One thing I do want to point out about Richardson’s performance is how much Veronica is trying to keep it together, and how clear that is on Richardson’s face. As I introduced, the personal is political, and Veronica has to make a very personal and very political decision with very little support. In one moment, she and Bailey are stranded, and Veronica curses the Missouri State Legislature for putting her in this position, and she’s right! It’s ridiculous that this movie could happen. Richardson owns that part of the role.
There are some interesting side roles, particularly Alex MacNicoll as the unhinged Kevin, and Breckin Meyer (Clueless gang forever!) and Sugar Lyn Beard as Kate and Mark, a seemingly kind couple with sinister intentions. MacNicoll plays Kevin so realistically, he reminded me of a series of boyfriends between myself and my friends. His final confrontation scene with Veronica also plays as a great foil to her character. While she has become calm and composed about her decision to get an abortion, he has progressed into a stalking, manipulative ex who is threatening her if she does get it. There is such a fine line between kindness and control in the perception of a boyfriend, and MacNicoll nails the crossing of that line. Meyer and Beard are also so twisted and delightful to watch, and again play as a great foil to our heroines’ journey.
The Music of Momentum
This soundtrack bounces so fluidly throughout the film, it felt like what I would play on my own road trip to go get an abortion. The standout song is, of course, “Since U Been Gone” by Kelly Clarkson. Clearly Veronica and Bailey’s song, they sing it at the top of their lungs intermittently throughout their trip, and it warmed me in a way few things do. I have a best friend, no brag, and our song is “Jackie & Wilson” by Hozier. We have been on a lot of car rides where we are giddy with excitement, crying, numb, content, and everything in between, blasting that song and singing it to each other. “Since U Been Gone” lines up with Veronica and Bailey’s age, as a song they would have loved as kids, but it also acts as the theme song to their freedom.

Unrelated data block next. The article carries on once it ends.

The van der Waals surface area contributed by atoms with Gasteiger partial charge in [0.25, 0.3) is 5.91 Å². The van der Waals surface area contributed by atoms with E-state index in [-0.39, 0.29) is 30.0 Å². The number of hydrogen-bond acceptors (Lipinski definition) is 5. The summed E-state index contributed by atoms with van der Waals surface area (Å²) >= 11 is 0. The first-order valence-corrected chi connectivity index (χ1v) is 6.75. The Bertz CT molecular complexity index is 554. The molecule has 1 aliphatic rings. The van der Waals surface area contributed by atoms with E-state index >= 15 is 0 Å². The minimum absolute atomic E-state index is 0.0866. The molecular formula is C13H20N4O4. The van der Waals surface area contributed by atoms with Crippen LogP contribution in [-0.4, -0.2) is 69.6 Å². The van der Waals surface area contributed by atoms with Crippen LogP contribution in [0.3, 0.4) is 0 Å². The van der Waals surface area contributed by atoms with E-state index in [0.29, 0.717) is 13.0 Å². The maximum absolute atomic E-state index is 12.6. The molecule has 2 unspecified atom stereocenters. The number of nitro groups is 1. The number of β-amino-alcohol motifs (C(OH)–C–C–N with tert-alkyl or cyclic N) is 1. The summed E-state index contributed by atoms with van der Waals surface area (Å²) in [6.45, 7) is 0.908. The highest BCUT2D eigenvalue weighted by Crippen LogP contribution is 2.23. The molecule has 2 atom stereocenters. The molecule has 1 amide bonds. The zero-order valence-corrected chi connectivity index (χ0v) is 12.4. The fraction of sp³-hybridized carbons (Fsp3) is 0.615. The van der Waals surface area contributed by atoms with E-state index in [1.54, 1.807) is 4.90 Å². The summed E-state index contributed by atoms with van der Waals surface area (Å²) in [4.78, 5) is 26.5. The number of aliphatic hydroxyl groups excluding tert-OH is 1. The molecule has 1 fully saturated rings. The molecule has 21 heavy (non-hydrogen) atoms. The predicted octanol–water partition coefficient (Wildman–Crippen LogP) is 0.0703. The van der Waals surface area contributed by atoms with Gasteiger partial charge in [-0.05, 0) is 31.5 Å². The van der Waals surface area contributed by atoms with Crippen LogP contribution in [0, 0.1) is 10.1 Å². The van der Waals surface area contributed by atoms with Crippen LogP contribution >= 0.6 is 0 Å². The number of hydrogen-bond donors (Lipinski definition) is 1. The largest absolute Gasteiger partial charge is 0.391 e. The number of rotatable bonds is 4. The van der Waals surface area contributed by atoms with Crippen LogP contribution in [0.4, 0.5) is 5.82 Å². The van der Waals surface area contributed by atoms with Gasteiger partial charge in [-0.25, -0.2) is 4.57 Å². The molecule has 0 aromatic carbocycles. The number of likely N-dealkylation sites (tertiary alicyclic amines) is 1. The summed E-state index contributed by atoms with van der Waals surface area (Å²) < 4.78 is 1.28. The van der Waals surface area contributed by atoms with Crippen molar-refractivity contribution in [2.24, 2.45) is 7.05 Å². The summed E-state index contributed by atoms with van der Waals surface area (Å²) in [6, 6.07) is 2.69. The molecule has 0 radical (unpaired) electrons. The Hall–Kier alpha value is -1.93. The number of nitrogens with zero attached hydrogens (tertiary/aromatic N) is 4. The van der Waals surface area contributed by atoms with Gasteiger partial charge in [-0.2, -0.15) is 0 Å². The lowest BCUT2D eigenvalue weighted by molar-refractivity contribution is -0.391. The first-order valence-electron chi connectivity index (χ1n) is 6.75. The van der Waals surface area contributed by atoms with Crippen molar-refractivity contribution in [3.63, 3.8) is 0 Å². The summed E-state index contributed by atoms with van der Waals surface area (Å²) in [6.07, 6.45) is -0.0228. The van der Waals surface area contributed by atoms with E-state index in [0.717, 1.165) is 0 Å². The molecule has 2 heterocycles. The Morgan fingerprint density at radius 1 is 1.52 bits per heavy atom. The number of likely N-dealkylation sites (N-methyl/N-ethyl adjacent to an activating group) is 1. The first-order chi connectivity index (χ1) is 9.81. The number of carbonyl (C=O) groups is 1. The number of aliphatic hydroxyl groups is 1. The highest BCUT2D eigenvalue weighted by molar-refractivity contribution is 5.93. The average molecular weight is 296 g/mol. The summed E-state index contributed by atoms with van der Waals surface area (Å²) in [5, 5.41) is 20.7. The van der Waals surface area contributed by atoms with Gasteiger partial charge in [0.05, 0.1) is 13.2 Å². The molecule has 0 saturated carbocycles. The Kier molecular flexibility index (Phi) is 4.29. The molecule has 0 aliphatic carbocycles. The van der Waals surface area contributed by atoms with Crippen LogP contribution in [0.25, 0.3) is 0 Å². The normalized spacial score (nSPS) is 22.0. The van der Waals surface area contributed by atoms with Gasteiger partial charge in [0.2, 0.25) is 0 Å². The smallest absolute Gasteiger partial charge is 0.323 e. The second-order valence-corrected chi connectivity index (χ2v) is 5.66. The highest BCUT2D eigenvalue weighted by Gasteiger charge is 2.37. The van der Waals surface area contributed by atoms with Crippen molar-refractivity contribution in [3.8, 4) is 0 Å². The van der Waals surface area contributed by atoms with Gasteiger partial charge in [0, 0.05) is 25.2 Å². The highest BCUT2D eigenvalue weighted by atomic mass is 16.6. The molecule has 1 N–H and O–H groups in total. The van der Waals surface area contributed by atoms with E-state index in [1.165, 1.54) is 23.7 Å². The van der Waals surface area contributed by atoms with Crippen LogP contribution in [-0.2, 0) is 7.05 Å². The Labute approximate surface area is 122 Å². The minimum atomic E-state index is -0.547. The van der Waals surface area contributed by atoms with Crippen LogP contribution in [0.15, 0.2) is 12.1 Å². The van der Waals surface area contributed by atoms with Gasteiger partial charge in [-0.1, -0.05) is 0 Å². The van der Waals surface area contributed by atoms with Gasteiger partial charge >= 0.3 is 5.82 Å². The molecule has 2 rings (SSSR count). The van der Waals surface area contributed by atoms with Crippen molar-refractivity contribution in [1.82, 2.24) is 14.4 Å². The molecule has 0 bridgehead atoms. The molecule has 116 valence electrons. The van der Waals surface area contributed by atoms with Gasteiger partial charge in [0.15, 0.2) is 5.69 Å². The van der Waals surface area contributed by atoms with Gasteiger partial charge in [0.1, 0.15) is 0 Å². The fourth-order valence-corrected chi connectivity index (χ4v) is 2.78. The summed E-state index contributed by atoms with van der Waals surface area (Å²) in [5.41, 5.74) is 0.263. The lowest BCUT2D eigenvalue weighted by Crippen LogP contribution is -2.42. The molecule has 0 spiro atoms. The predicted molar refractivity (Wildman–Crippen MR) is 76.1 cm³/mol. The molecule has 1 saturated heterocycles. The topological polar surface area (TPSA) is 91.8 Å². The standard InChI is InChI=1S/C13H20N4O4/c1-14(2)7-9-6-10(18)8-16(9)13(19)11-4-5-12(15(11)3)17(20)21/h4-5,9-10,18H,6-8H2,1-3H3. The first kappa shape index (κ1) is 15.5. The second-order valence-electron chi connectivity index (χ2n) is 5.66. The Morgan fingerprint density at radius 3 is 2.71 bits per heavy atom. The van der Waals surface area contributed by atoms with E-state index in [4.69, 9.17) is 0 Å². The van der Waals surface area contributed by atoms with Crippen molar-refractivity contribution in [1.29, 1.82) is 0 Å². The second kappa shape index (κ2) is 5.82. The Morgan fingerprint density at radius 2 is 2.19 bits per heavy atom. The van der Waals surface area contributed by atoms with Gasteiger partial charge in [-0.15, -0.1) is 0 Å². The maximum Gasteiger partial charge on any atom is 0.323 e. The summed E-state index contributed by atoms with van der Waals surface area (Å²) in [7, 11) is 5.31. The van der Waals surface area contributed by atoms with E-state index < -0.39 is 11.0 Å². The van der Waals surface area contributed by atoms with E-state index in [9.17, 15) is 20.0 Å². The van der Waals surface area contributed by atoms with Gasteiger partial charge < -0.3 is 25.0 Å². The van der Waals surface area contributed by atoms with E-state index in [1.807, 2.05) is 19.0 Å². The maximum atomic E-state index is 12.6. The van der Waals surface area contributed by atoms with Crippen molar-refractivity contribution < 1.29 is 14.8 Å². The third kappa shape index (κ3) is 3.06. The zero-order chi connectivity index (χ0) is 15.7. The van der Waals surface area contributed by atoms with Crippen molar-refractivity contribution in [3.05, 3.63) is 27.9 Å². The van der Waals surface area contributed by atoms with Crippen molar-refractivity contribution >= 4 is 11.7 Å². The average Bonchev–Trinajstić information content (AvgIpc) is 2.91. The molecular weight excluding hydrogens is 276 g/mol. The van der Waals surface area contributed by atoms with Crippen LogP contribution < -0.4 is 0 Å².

They’ve left their small town to go get an abortion, they’ve hit ups and downs along the way, sure. But, they’ve let go of their inhibitions and their prejudices against one another to create a tiny little microcosm of the universe where they can be themselves. Which includes all the messiness of a broken and soon-to-be-repaired friendship. It’s also a big middle finger to the oppressive, puritanical American state, and acts as a double entendre in that way. Can a song be a double entendre in the context of a movie? I think it can.
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One day I will write a review for a really bad movie on this site, but so far so good. Unpregnant is no exception. It’s absolutely delightful and poignant from start to finish, and while being goofy and silly, brings up interesting points about our society at large and how hard it is to exist in it. Getting an abortion should be mundane. This movie reminded me that America makes sure it’s anything but, especially to young women under Republican regimes. If you agree with me on this, I encourage you to donate a couple bucks to Planned Parenthood. God knows that we definitely need them if we need art like Unpregnant.